Tuesday, May 12, 2015

Correcting the Correctioners

For my fourth and final blog post about my junior theme, I found an interesting article in the New York Times about physical abuse and mentally ill prisoners. The relevant news regarding this article is the Human Rights Watch report that has recently been released, which includes different incidents regarding the correctional staff at prisons. "In some cases, the force used has led to their death", according to the press release report for HRW. The force used by the prison guards include chemical sprays, electric weapons, and severely broken body parts. The study also found that the mistreatment of mentally ill prisoners occurs throughout the country and is increasing in more than 5,100 jails and prisons. Through my junior theme research, I found similar startling statistics and information about this problem, leading me to question why this is happening. Why is it becoming more and more "acceptable" to treat the mentally ill this way? Even if they are in prisoners, do they deserve to be treated terribly?

I can only imagine that it takes time to adjust to living in prison for non-mentally ill prisoners. For mentally ill prisoners, I assume that it's almost impossible. There are extensive and firm rules set by prison officers and guards that prisoners must follow. If they don't follow the rules, they should expect punishment, physical or not. But in most cases, usually mentally ill prisoners aren't doing harm to themselves, other prisoners, or guards; they are only trying to adjust to life imprisoned. Their behavior is usually a result of their mental illness, therefore unintentional. Some examples of this behavior found was using inappropriate language, refusing to come out of their cell, or urinating on the floor. I understand that these behaviors might be considered against the rules, but I don't think they are an excuse to physically harm these prisoners. These prisoners are struggling to survive in prison and live a different life than they are used to, making it difficult for them to always behave. I don't think it's fair to blame the prison guards either, however. They aren't trained in knowing how to deal with these prisoners and often don't have the facilities to help treat them.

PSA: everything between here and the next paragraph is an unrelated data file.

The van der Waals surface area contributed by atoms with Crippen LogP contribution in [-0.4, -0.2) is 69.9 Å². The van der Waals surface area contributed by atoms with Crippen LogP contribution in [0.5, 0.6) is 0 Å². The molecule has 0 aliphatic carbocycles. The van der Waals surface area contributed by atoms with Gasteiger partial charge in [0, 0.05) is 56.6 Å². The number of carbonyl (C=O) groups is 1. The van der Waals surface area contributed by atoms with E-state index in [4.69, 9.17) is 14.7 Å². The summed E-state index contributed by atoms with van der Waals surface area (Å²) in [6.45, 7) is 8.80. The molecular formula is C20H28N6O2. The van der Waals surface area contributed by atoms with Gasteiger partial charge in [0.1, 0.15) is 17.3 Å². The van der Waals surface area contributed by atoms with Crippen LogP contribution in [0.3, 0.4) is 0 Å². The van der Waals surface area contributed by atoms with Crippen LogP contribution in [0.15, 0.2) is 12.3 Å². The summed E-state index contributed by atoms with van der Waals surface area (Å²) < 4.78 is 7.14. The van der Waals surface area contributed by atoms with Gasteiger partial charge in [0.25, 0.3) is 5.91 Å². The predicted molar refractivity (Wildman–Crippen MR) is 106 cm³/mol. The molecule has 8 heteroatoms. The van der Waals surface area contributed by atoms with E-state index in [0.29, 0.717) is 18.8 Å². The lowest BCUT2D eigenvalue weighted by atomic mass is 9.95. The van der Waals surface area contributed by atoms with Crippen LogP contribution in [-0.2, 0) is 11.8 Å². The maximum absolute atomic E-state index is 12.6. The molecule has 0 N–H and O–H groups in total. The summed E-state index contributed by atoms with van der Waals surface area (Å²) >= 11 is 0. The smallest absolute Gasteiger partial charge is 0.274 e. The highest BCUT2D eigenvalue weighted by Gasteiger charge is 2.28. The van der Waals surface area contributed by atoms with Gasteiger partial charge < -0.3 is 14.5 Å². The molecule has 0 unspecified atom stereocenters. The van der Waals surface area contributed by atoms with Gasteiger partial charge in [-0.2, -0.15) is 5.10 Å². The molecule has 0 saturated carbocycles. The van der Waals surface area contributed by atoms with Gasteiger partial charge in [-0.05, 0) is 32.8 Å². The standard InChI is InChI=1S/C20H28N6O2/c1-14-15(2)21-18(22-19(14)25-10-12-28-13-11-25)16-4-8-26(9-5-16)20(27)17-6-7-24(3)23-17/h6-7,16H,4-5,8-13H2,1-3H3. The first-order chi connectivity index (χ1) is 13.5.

The National Institute of Corrections, "a federal agency that provides funding and offers support programs to corrections agencies", claimed that mental health for prisoners was one of their highest priorities. They are planning on trying to find ways to create mental health treatment facilities in prisons so that this physical abuse will decrease. Hopefully they will find ways to stop the problem before it results in prison, but I don't think we will come to that decision anytime soon. I don't think there is an easy answer to the problem, and I don't know how much emphasis will be put on trying to solve it for the time being. I hope that we see a decrease in mentally ill prisoners, but I think this problem needs to move a step at a time. If the first step is ending the physical abuse, then I support it.

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